So there’s this man who finds himself middle-aged, middle class, middle-of-the-road, living in the middle of Middle America. He knows his place, his way, his precise location, because he has GPS and satellite signals, and echolocation.
He has route maps and instructions. He has a glowing box of dreams he keeps in the corner of his room. In the evening, the dreams swim around in there, like neon fish in an aquarium.
He’s not sure, anymore, whose dreams these are he keeps seeing. He thinks maybe they’re his. Maybe they’re his.
At night, though, when he falls asleep (as he inevitably must) the other dreams keep coming. Most often, he dreams of angels, both weird and terrible. They are freakish angels, angel freaks.
There is the one, whose head is blinding light, erupting in sparks like a birthday party sparkler. She follows him through the house, and he is terrified she will set the kitchen curtains on fire. There is the one whose skin is a mirror, and the one whose body is inside out, her flesh decorated with veins and organs.
There are angels with three mouths, and angels hanging from the ceiling. There are angels clear as glass, and one who is the night sky, jewelled with emptiness and constellations.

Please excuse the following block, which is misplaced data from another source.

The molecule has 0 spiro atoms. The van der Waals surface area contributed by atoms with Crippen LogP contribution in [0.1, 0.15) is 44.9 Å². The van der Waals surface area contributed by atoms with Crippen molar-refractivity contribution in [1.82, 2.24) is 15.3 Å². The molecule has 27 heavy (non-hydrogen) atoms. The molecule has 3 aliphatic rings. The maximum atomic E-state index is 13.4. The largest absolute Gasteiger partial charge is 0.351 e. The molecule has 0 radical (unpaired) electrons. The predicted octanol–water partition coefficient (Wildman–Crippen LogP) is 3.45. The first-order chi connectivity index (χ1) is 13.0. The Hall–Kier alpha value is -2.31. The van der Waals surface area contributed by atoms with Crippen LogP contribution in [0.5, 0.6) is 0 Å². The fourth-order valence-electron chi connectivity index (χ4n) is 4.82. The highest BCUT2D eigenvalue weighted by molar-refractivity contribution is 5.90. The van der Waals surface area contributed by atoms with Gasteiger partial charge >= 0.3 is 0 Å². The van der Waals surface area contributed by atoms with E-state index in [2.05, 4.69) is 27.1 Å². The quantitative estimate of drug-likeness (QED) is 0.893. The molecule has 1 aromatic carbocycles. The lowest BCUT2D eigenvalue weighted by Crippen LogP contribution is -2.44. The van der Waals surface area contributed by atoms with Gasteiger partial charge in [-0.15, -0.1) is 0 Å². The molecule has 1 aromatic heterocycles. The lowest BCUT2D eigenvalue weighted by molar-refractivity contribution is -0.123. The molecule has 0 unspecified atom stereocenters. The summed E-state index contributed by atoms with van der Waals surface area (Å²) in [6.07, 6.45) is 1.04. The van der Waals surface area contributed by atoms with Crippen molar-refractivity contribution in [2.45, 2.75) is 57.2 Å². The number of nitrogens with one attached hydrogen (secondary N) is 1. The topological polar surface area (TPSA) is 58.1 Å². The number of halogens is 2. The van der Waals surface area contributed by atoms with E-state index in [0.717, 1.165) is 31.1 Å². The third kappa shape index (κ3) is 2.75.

All of them are singing their weird and terrible song, and no matter how hard his dreaming self clamps his hands over his ears, the music finds its way inside his head and his blood.
He desperately wants them to stop visiting him, so he spends his spare hours searching the Internet for a cure. He sits in clinic waiting rooms and on church pews. He wanders, tired and confused, through the self-help aisles of Indigo and Chapters. He falls asleep with his iPod on, and the box of acceptable dreams turned way up loud. He drinks endless cups of coffee to buy himself more time in the real, waking world.
Still, the angels keep coming, night after night. They sit on the edge of his bed; get tangled in his drapes and in his sheets. They have burning hair and the heads of beasts. They have folded black wings and dresses made of honeybees. They hum and they sing and they call to him to join them. They are beautiful and deadly, radioactive, translucent.
And he thinks, there is only so much madness a middle-aged, middle-class man can handle. And he spends his days cursing his fate, and searching for a cure.